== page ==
OVERNIGHT ENERGY: EPA climate regs head to court

ON TAP TUESDAY: The Supreme Court will hear arguments on Tuesday on an Environmental Protection Agency (EPA) rule that would cut power plant emissions that travel across state lines.

The cross-state air pollution regulation, or the "good neighbor" policy, was struck down last year by the U.S. Court of Appeals for the D.C. Circuit.

Environmental groups and the EPA will get a chance to make their case for the rule before the Supreme Court, which extended oral arguments to 90 minutes.


The traditional amount of time allotted is 60 minutes. The extension is a sign that the justices might be particularly interested in the case.

It's a big day in court for the EPA, as the D.C. Circuit will hear another case on an EPA rule that limits the amount of mercury, arsenic and other substances that can be released into the air from power plants.

Green groups are optimistic the D.C. Circuit will uphold the mercury emissions rule based on previous rulings.

"The agency has a strong track record over past few years in the D.C. Circuit," said Vickie Patton of the Environmental Defense Counsel. 

"D.C. Circuit unambiguously affirmed the interpretation of the Clean Air Act for carbon standards (in 2012), reasoning that greenhouse gases endanger human health."


ON TAP TUESDAY II: The White House will host the first meeting of the administration's Task Force on Climate Preparedness.

Jim Brainard, mayor of Carmel, Ind., is one of four Republican mayors to sit on Obama's State, Local and Tribal Leaders Task Force on Climate Preparedness. He will attend Tuesday's meeting.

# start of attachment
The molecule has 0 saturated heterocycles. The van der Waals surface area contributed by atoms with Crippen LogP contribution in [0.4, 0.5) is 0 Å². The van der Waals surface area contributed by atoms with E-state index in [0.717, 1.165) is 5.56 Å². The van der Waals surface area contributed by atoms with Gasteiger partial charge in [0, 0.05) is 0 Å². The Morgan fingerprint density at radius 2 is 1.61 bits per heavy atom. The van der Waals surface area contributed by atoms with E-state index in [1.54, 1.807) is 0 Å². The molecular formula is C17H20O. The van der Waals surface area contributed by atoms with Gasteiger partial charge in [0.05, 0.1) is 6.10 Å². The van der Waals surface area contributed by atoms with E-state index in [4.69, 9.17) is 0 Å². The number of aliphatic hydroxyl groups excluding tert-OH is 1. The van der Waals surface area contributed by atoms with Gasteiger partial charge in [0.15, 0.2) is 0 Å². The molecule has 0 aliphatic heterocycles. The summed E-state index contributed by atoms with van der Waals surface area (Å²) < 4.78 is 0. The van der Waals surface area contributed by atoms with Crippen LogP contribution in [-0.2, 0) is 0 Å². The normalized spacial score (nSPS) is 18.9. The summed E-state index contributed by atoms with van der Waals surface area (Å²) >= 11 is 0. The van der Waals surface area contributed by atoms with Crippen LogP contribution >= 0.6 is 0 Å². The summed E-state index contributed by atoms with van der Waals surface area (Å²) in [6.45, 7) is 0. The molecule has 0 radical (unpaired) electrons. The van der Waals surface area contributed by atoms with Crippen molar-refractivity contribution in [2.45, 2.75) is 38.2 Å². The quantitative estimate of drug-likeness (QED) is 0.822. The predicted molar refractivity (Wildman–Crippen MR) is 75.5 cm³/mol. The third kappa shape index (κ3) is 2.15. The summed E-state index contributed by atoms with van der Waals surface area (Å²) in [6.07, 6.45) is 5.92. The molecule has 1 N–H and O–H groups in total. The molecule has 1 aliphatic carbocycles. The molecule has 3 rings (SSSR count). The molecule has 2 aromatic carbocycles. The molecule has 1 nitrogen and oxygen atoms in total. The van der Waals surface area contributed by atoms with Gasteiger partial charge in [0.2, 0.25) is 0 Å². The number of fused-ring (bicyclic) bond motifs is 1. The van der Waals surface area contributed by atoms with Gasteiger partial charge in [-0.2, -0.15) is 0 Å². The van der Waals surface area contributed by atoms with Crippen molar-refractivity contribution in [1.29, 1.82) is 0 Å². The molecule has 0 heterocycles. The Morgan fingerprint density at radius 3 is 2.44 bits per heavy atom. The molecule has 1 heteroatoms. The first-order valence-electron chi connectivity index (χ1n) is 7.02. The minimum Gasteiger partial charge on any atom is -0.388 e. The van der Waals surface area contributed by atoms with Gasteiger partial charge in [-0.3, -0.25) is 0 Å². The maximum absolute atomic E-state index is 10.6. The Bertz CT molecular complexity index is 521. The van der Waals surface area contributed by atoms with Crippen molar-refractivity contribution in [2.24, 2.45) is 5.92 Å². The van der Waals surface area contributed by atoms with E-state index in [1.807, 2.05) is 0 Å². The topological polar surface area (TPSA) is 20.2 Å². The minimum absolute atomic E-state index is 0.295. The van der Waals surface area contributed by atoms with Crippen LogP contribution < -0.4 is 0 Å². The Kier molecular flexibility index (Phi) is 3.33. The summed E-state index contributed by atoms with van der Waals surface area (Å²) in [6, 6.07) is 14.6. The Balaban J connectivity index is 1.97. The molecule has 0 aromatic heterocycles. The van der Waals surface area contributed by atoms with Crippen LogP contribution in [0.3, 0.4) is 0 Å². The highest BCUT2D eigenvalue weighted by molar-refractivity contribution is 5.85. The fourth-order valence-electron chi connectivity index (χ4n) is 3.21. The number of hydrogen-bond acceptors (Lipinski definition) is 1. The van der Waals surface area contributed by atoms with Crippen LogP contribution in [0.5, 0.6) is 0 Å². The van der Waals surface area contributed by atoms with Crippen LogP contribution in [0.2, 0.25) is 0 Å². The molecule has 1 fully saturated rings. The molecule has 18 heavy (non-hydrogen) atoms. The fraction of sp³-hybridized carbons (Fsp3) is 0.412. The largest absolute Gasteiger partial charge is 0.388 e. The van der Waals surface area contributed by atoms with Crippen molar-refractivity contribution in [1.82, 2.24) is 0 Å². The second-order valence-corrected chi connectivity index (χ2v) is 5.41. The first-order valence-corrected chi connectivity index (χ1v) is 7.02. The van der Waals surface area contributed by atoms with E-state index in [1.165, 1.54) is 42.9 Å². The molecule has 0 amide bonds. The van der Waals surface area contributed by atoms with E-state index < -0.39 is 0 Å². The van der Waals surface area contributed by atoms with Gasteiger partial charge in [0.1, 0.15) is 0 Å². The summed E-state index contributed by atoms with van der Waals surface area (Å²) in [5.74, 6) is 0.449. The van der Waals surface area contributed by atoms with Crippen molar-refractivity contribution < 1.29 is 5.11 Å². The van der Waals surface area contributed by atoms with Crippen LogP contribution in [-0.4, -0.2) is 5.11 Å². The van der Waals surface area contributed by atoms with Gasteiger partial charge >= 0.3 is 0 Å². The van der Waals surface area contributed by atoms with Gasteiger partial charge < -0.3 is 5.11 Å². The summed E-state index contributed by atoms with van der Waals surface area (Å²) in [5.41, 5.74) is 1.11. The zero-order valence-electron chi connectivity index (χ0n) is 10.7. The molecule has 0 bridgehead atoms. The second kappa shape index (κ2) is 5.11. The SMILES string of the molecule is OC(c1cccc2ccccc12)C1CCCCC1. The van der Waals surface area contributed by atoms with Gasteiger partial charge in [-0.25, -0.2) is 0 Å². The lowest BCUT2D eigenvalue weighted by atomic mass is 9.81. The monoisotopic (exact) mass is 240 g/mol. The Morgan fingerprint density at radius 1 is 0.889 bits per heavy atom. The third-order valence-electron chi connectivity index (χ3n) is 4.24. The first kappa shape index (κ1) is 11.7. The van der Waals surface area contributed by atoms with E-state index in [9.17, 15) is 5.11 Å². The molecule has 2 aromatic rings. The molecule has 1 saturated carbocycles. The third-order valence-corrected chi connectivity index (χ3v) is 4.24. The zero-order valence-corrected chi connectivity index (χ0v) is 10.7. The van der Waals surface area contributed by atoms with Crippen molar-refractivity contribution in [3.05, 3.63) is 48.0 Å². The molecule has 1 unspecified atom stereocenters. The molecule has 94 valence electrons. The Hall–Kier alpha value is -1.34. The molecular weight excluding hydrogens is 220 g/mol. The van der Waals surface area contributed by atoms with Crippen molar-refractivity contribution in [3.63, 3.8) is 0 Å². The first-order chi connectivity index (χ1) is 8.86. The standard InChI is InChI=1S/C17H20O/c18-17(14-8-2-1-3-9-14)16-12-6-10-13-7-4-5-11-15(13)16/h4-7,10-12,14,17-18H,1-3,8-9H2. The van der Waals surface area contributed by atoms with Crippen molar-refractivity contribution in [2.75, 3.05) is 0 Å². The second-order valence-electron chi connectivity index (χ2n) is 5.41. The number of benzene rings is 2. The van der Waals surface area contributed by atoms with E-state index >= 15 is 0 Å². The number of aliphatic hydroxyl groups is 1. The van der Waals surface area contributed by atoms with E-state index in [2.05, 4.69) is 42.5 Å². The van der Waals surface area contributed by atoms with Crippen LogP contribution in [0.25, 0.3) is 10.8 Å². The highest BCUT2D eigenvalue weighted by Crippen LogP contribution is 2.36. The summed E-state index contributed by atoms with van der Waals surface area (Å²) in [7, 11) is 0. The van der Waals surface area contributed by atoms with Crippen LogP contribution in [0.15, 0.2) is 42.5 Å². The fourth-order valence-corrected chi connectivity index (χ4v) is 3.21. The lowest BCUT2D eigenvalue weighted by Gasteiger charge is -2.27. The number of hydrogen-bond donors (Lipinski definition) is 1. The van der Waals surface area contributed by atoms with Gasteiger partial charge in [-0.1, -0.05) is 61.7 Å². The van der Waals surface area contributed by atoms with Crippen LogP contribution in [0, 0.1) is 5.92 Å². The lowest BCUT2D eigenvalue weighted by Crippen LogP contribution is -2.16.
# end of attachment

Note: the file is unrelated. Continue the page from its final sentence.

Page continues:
Brainard told The Hill he expects to talk about improving coordination between cities and the federal government on climate change mitigation.

"I think that buildings are one of our biggest issues," Brainard said when it comes to climate change resilience. "Mayors would like to see the federal government help provide grants to retrofit buildings in school districts across the country."


Rest of Tuesday's agenda...

Houston Mayor Annise Parker (D) will discuss the “renaissance” of the country’s oil-and-gas energy industry at a National Press Club luncheon.

Later that day, the Woodrow Wilson Center’s Canada Institute will hold a discussion on a new report that dives into energy exploration in Arctic waters and its implications.

Check out the stories that ran on E2-Wire on Monday...

- Green groups plead case against Keystone at State Department
- EPA sued over bees
- White House deputy on environmental council to step down
- EPA chief visiting China amid record air pollution
- As clock ticks on Keystone XL, Canada OKs oil-sands expansion


Please send tips and comments to Laura Barron-Lopez, laurab@thehill.com